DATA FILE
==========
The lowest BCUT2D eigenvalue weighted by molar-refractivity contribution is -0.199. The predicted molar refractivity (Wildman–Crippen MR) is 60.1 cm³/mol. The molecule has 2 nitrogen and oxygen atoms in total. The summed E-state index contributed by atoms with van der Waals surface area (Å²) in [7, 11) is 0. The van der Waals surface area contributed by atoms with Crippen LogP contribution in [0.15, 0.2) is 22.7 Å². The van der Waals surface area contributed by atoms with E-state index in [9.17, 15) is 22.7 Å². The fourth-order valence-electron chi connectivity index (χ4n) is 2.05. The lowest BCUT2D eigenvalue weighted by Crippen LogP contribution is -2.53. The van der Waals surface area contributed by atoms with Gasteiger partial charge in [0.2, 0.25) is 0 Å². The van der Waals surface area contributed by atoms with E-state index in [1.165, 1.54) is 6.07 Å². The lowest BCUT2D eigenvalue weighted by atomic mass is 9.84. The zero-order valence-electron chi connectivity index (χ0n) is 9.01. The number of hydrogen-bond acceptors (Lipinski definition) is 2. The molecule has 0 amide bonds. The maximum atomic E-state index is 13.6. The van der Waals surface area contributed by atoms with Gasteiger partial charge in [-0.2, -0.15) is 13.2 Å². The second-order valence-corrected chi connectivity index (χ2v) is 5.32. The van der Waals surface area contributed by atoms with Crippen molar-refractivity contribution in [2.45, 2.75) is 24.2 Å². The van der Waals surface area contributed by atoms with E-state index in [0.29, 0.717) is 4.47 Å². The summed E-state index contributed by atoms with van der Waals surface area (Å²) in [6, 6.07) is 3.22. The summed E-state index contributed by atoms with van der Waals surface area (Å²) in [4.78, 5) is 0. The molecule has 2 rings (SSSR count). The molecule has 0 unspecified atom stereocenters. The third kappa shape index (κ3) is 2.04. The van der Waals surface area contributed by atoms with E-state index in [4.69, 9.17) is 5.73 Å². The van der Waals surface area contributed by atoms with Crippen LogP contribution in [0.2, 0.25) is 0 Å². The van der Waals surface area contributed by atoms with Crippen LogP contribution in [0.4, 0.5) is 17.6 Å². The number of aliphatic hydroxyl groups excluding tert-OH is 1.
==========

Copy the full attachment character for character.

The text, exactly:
The lowest BCUT2D eigenvalue weighted by molar-refractivity contribution is -0.199. The predicted molar refractivity (Wildman–Crippen MR) is 60.1 cm³/mol. The molecule has 2 nitrogen and oxygen atoms in total. The summed E-state index contributed by atoms with van der Waals surface area (Å²) in [7, 11) is 0. The van der Waals surface area contributed by atoms with Crippen LogP contribution in [0.15, 0.2) is 22.7 Å². The van der Waals surface area contributed by atoms with E-state index in [9.17, 15) is 22.7 Å². The fourth-order valence-electron chi connectivity index (χ4n) is 2.05. The lowest BCUT2D eigenvalue weighted by Crippen LogP contribution is -2.53. The van der Waals surface area contributed by atoms with Gasteiger partial charge in [0.2, 0.25) is 0 Å². The van der Waals surface area contributed by atoms with E-state index in [1.165, 1.54) is 6.07 Å². The lowest BCUT2D eigenvalue weighted by atomic mass is 9.84. The zero-order valence-electron chi connectivity index (χ0n) is 9.01. The number of hydrogen-bond acceptors (Lipinski definition) is 2. The molecule has 0 amide bonds. The maximum atomic E-state index is 13.6. The van der Waals surface area contributed by atoms with Gasteiger partial charge in [-0.2, -0.15) is 13.2 Å². The second-order valence-corrected chi connectivity index (χ2v) is 5.32. The van der Waals surface area contributed by atoms with Crippen molar-refractivity contribution in [2.45, 2.75) is 24.2 Å². The van der Waals surface area contributed by atoms with E-state index in [0.29, 0.717) is 4.47 Å². The summed E-state index contributed by atoms with van der Waals surface area (Å²) in [6, 6.07) is 3.22. The summed E-state index contributed by atoms with van der Waals surface area (Å²) in [4.78, 5) is 0. The molecule has 2 rings (SSSR count). The molecule has 0 unspecified atom stereocenters. The third kappa shape index (κ3) is 2.04. The van der Waals surface area contributed by atoms with E-state index in [4.69, 9.17) is 5.73 Å². The van der Waals surface area contributed by atoms with Crippen LogP contribution in [0.2, 0.25) is 0 Å². The van der Waals surface area contributed by atoms with Crippen LogP contribution in [0.4, 0.5) is 17.6 Å². The number of aliphatic hydroxyl groups excluding tert-OH is 1.